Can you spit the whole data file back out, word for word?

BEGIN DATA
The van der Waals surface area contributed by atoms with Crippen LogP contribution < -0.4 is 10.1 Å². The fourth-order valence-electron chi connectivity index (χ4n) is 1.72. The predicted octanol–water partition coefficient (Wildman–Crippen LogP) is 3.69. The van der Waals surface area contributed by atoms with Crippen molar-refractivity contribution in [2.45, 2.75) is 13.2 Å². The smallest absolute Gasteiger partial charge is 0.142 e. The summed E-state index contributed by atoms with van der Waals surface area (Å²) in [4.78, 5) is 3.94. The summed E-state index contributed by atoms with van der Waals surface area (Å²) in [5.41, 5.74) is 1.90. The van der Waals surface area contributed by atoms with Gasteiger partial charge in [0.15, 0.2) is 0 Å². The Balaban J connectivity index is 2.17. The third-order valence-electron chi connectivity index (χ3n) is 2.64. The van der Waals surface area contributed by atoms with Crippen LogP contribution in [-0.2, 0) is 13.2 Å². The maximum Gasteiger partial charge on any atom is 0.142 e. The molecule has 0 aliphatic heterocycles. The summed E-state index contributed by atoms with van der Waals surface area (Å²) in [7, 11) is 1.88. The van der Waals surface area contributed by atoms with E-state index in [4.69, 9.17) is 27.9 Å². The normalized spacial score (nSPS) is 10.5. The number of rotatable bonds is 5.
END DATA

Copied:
The van der Waals surface area contributed by atoms with Crippen LogP contribution < -0.4 is 10.1 Å². The fourth-order valence-electron chi connectivity index (χ4n) is 1.72. The predicted octanol–water partition coefficient (Wildman–Crippen LogP) is 3.69. The van der Waals surface area contributed by atoms with Crippen molar-refractivity contribution in [2.45, 2.75) is 13.2 Å². The smallest absolute Gasteiger partial charge is 0.142 e. The summed E-state index contributed by atoms with van der Waals surface area (Å²) in [4.78, 5) is 3.94. The summed E-state index contributed by atoms with van der Waals surface area (Å²) in [5.41, 5.74) is 1.90. The van der Waals surface area contributed by atoms with Gasteiger partial charge in [0.15, 0.2) is 0 Å². The Balaban J connectivity index is 2.17. The third-order valence-electron chi connectivity index (χ3n) is 2.64. The van der Waals surface area contributed by atoms with Crippen LogP contribution in [-0.2, 0) is 13.2 Å². The maximum Gasteiger partial charge on any atom is 0.142 e. The molecule has 0 aliphatic heterocycles. The summed E-state index contributed by atoms with van der Waals surface area (Å²) in [7, 11) is 1.88. The van der Waals surface area contributed by atoms with E-state index in [4.69, 9.17) is 27.9 Å². The normalized spacial score (nSPS) is 10.5. The number of rotatable bonds is 5.